Password Managing Apps Relying on Android Clipboard Are Unsafe

Almost two years ago, a group of security researchers from Germany published a paper titled ‘Hey, You, Get Off My Clipboard,’ in which they basically punch Android in the bun. To cut the long story short, the researchers discovered that all apps installed on Android devices have unlimited access to the Clipboard, that area used by password managing apps in many cases.

Back then, 21 password managing apps, including our favorite LastPass got busted for either missing the elephant, or intentionally misleading their users on the level of security they provided. Two years later, barely anything has changed:

  • Google did not patch the evident and now known to many security bug with the Clipboard being open to monitoring by apps even without any special permissions
  • Password managing apps do not explicitly tell to their users that using Clipboard to copy and paste their passwords in Android leaves their credentials accessible to all apps installed on their devices, where some may be potentially malware
  • Users still don’t bother to read or understand apps permissions, believing in the ‘brand’
  • Google Play is still a haven for malware to sift through the store’s fairly lax defenses

Ars Technica reports asking LastPass’ CEO Joe Siegris on the issue, and his answer doe have a point that it is an OS-wide problem,

“This is an any clipboard activity problem and impacts any password manager involving the clipboard (100% of them)—the way all password managers have consistently allowed you to enter your password into other apps since Android has existed. This demonstration is aimed at LastPass, but it’s the whole of Android that must be addressed.”

So, why no word from Google on this? By the way, there is no research on iOS and Windows Phone operating systems’ clipboard availability and openness to installed apps. It would be safe to leave this question open for now.

In any case, here is what you should know about your password manager, if you use it on Android:

  • If you use LastPass with Autofill enabled, your credentials are vulnerable -> disable Autofill and use the app’s LastPass browser or LastPass keyboard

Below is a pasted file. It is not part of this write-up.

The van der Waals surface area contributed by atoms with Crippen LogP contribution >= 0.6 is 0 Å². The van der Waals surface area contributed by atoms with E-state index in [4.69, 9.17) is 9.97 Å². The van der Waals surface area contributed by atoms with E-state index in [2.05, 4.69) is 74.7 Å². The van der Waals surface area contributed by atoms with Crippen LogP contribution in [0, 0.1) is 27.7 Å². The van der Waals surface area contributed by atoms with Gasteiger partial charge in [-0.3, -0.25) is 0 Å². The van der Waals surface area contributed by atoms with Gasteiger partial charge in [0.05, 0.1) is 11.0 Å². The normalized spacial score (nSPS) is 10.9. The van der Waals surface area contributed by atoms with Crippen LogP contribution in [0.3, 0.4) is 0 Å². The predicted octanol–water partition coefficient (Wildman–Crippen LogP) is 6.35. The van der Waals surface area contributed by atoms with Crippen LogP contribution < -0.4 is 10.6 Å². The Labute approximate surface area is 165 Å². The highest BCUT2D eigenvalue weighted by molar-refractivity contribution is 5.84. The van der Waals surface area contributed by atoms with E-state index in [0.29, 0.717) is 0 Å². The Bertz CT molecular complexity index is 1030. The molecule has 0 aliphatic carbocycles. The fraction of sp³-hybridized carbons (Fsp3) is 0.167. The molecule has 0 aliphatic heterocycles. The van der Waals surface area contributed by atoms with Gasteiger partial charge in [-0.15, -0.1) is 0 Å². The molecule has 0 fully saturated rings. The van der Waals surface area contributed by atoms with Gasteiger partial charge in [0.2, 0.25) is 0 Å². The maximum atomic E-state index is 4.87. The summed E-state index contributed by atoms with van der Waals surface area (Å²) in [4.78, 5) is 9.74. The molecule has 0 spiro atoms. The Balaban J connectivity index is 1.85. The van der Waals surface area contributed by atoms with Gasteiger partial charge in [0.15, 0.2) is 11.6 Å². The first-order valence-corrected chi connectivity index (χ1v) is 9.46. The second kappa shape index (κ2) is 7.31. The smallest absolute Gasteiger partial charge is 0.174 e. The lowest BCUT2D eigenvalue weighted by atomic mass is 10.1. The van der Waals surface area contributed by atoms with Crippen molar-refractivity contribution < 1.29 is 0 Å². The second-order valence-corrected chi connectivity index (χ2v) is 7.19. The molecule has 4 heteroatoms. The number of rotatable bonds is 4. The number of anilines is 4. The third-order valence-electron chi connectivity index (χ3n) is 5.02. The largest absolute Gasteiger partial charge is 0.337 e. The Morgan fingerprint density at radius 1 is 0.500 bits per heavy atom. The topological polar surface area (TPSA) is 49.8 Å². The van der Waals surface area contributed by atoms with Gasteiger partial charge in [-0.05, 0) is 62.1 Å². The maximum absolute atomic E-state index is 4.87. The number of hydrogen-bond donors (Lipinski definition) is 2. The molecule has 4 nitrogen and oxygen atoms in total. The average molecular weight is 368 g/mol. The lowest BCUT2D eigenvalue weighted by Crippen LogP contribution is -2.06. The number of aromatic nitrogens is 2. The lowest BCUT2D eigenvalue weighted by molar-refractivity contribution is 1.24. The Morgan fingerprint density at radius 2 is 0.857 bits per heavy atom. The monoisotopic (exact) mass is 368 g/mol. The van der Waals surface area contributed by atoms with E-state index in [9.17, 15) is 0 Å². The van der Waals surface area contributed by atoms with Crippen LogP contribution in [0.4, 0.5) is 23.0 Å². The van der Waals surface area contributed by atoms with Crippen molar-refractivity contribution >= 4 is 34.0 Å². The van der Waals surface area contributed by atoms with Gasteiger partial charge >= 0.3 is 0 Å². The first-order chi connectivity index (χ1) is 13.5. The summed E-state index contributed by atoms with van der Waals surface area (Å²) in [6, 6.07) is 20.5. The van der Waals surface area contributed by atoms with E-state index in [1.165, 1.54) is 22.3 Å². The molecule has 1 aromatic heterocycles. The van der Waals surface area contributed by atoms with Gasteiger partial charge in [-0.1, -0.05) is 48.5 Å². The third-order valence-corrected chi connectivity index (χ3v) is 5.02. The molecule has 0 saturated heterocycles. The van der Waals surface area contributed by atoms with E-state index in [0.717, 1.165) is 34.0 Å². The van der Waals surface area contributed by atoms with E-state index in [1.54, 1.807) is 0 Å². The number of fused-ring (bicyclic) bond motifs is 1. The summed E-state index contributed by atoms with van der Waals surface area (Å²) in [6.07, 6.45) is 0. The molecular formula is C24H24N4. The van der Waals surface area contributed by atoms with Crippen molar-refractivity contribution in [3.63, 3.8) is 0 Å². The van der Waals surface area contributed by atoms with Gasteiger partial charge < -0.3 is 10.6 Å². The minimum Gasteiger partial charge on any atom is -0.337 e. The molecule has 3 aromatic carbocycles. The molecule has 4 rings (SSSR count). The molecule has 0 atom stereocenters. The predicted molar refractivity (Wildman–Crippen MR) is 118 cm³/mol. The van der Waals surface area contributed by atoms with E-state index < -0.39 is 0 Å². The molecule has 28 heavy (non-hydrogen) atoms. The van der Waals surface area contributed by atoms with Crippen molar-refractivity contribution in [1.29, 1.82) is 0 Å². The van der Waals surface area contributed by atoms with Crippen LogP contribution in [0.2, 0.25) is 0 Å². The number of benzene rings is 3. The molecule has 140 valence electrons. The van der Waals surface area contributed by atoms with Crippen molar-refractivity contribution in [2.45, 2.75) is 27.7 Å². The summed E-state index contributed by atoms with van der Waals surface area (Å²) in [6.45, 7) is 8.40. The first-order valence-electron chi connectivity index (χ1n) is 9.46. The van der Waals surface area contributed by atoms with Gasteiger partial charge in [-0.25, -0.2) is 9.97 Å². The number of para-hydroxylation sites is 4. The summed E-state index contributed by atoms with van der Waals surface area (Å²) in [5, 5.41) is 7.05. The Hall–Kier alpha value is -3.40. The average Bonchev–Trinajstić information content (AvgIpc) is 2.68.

• In any other password manager, like KeePassDroid, follow the same course – do not copy and paste passwords, but use virtual keyboards if they come with the password managing apps and are protected against screen or key strokes capture, or use secure browsers that come with the password managing apps.

Two years ago, the Germans have created an app, proof of concept, that was able to successfully weed out user passwords and login details. The spy app does not even have any special permissions, but the network access. It runs silently in the background and does not consume CPU cycles. Whenever the user copy-pastes something, the app captures, decrypts and sends over to the intruder/researcher the captured credentials. Another  proof of concept app has been developed recently and dubbed ClipCaster, and it works perfectly fine capturing and transmitting user credentials without alarming the user.

Image: ArsTechnica
Image: ArsTechnica

The downside is Android users in their majority do not bother to install antivirus, or antimalware apps on their devices. They tend to ignore apps permissions when they buy or install free apps from Google Play, without ever questioning reliability or accountability of both the Google mobile marketplace, or the developer. As a result, even a user sticking solely to the official Google Play marketplace may end up with loads of adware, or malware. Finally, the users need to be explicitly told by password managing apps that using their apps with the Android Clipboard is not safe.

Now that you know about the security vulnerability, will you keep copy-pasting your passwords in Android? I know what a pain it is inputting your passwords manually – one reason why I don’t use my devices to check or write emails, or God forbid, to shop. The more holes security researchers find in Android in particular, and mobile operating systems in general, the more I want to get to the attic and try to find my late Grandmother’s nearly 15 year old Alcatel OT 331. At least with those mobile phones we did not have temptations or convenience – just the pure voice calls and texting delight. And no malware!

Let us know what you think in the comments below, or join a conversation on our forum!

Sources: Ars Technica, Hey, You, Get Off My Clipboard, ClipCaster.